Arizona Court Cuts Fees by 55% for Improper Allocation of Work and Excessive Billing

Posted on January 4th, 2018 by Legal Fee Advisors

By Zachary Kalmbach.

A fee award in a 2017 District of Arizona case, Maricopa County v. Office Depot, Inc., highlights the importance of properly allocating work between experienced attorneys and associates and provides several examples of excessive billing. The case involved plaintiff Maricopa County’s purchase of office supplies from defendant Office Depot, with the Plaintiff alleging breach of contract and fraud. Defendant filed a motion to dismiss the complaint, which the Court granted in part. Later, the Court granted Defendant’s summary judgment motion. Defendant subsequently moved for an award of $1,076,678 in attorneys’ fees and $68,277.29 in expenses. Plaintiff challenged $1,035,307.35 in fees for work performed by an out-of-town firm. The firm billed 1,906.0 hours, the bulk of which was billed by a partner with 21 years of experience and an attorney with 18 years of experience. The Court reduced the fees sought by the firm by 55% because of problems in the way the firm allocated work and excessive hours on several activities.

Firstly, the Court reduced the number of hours billed for work on Defendant’s motion to dismiss. The Court found that “devoting almost 174 hours on a motion to dismiss five claims was excessive” and that “[i]n general, the time [the firm’s] lawyers expended on tasks was excessive.” However, the main problem with the hours billed on the motion was with how the firm allocated the work. Although, in the Court’s view, much of the research and drafting could have been done by associates, the lead attorneys did most of the work. The Court addressed this problem when considering the lodestar factors.

The Court also found problems with how the firm allocated work on cross-motions for summary judgment.  While the hours spent on the cross-motions “[struck] the court as excessive, . . . the primary problem with the cross-motions [was] that the majority of the work was done by [a lead attorney]” rather than an associate. As with the motion to dismiss, the Court addressed this problem when considering a reduction to the lodestar.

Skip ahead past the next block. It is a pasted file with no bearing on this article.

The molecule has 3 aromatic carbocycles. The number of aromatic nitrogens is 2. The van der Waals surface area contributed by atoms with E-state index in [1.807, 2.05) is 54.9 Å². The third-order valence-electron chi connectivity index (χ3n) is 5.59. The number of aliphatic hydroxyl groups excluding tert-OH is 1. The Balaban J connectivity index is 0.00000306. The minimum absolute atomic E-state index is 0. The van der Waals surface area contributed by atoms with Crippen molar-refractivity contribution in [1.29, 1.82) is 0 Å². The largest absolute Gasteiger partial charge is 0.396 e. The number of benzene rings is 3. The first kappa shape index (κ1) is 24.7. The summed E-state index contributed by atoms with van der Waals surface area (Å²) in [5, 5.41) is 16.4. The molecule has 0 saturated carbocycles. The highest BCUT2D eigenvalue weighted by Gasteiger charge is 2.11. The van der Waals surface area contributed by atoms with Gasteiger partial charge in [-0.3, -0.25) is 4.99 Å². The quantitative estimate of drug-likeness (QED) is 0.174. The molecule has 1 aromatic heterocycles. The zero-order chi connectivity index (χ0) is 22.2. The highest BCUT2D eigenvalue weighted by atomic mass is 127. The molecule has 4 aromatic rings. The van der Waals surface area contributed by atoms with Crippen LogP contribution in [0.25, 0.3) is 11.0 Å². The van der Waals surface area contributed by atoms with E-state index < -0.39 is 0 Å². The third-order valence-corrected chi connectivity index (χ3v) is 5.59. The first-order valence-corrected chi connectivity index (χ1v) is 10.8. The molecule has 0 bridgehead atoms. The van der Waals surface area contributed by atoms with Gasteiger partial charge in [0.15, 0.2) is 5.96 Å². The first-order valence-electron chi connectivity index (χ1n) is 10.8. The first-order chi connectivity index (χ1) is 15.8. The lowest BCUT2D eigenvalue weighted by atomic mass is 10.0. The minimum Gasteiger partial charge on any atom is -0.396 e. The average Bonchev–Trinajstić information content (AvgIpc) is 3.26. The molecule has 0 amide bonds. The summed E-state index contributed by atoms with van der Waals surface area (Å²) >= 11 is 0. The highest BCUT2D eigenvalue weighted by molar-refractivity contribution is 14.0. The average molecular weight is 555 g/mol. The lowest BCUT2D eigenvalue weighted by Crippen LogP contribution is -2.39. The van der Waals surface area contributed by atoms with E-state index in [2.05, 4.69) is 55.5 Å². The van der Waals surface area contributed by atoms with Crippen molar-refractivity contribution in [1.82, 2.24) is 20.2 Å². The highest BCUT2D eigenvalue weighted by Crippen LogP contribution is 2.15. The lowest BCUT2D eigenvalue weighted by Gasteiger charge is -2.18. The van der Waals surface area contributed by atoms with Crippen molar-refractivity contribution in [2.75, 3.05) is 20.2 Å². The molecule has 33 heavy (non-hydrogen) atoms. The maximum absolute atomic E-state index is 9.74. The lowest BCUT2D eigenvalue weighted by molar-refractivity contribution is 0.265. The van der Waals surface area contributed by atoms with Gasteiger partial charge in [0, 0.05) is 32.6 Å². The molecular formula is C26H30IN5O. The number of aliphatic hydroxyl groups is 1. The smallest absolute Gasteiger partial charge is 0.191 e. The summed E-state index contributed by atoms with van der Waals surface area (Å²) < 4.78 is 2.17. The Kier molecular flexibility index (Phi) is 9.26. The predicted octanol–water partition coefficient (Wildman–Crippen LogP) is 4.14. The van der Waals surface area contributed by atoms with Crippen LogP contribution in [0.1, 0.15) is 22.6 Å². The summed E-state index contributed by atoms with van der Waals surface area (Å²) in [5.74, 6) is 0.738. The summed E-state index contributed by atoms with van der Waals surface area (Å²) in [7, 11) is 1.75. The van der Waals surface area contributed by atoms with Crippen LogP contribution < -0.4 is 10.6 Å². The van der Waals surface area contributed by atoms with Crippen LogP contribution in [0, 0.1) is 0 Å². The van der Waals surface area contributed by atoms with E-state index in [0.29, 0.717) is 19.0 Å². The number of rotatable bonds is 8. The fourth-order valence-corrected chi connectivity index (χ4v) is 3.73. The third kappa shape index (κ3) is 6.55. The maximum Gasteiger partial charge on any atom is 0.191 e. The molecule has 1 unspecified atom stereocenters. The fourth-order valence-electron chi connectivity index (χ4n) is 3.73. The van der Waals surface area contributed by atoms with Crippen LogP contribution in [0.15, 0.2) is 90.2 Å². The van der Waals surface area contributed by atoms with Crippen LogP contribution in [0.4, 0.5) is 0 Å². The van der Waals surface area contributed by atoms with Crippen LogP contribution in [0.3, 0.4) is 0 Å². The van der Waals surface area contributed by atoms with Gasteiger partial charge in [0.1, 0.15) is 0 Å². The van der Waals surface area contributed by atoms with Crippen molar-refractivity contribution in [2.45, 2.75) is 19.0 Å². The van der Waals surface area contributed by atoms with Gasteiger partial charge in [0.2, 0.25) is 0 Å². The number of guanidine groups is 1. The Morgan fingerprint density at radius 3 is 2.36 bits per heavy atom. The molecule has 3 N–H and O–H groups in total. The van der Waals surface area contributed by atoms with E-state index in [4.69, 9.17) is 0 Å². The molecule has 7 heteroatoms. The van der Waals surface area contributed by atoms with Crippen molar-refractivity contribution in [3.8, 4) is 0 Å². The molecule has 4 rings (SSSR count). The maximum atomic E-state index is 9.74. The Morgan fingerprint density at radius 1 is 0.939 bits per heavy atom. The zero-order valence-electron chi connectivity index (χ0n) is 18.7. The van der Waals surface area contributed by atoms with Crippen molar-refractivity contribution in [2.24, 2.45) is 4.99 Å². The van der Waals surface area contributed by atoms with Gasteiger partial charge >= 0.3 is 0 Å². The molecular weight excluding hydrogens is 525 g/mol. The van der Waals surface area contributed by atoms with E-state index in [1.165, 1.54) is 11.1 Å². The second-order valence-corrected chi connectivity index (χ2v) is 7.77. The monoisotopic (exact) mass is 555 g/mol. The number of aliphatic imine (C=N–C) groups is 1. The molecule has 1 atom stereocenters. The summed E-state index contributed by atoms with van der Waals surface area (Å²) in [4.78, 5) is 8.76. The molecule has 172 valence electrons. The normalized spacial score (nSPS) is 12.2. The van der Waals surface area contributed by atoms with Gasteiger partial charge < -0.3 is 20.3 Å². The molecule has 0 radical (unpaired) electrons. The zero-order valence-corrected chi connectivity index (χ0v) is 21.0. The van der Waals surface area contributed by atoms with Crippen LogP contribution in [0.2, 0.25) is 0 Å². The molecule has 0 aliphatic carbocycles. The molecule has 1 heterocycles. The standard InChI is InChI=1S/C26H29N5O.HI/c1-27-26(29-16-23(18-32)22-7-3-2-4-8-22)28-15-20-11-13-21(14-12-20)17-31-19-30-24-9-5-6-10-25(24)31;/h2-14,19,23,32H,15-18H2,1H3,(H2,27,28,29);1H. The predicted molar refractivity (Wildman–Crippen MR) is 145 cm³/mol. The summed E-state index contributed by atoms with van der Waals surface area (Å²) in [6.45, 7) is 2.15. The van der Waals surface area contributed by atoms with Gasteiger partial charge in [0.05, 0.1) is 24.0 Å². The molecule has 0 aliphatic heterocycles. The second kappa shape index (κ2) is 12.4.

The Court applied several other reductions to the lodestar because of excessive billing.  For example, fees associated with Defendant’s public records request were excessive because “[i]t should not have taken [59.4 hours] for defendant to send plaintiff a public records request and then draft a four-page complaint regarding plaintiff’s failure to respond promptly.” The Court also found that the firm improperly billed for travel-only time.  Moreover, 200 hours billed by the lead attorneys for simply reviewing documents and 533 hours billed for 24 depositions were deemed excessive, in large part because many of the hours were duplicative, as both lead attorneys attended most depositions. Finally, “[a]s with most of the [firm’s] billing,” hours billed for “general litigation tasks”, such as “drafting the answer, expert reports, and settlement discussions,” were held to be excessive by the Court and taken into consideration when reducing the lodestar.

In total, the Court concluded that the number of hours the firm reasonably expended on the case was 1,334.2 and that the total lodestar amount was $687,510.10.  The Court, however, found that the lodestar factors suggested a further reduction would be appropriate for the firm’s failure to properly allocate the work, as most of the work on the motions to dismiss and the cross-motions was performed by lead attorneys rather than associates, the Court applied a further 20% reduction, decreasing the lodestar amount to $569,031.56.  The Court found that Defendant’s non-taxable expenses of $68,277.29 were reasonable. As a result, the Court awarded a total of $678,679.85 in attorneys’ fees and expenses.

This case demonstrates the importance of properly allocating work between experienced attorneys and associates. The Court did not hesitate to apply significant reductions where it found that lead attorneys billed for work that could have been performed by associates. The case also highlights several examples of excessive billing, such as travel time, document review, and duplicative hours.


Note: At the time of publication an appeal had been filed on June 15, 2017. We will keep you updated on any updates to this case!


Maricopa Cty. v. Office Depot, Inc., No. 2:14-CV-1372-HRH, 2017 WL 1957882 (D. Ariz. May 11, 2017)

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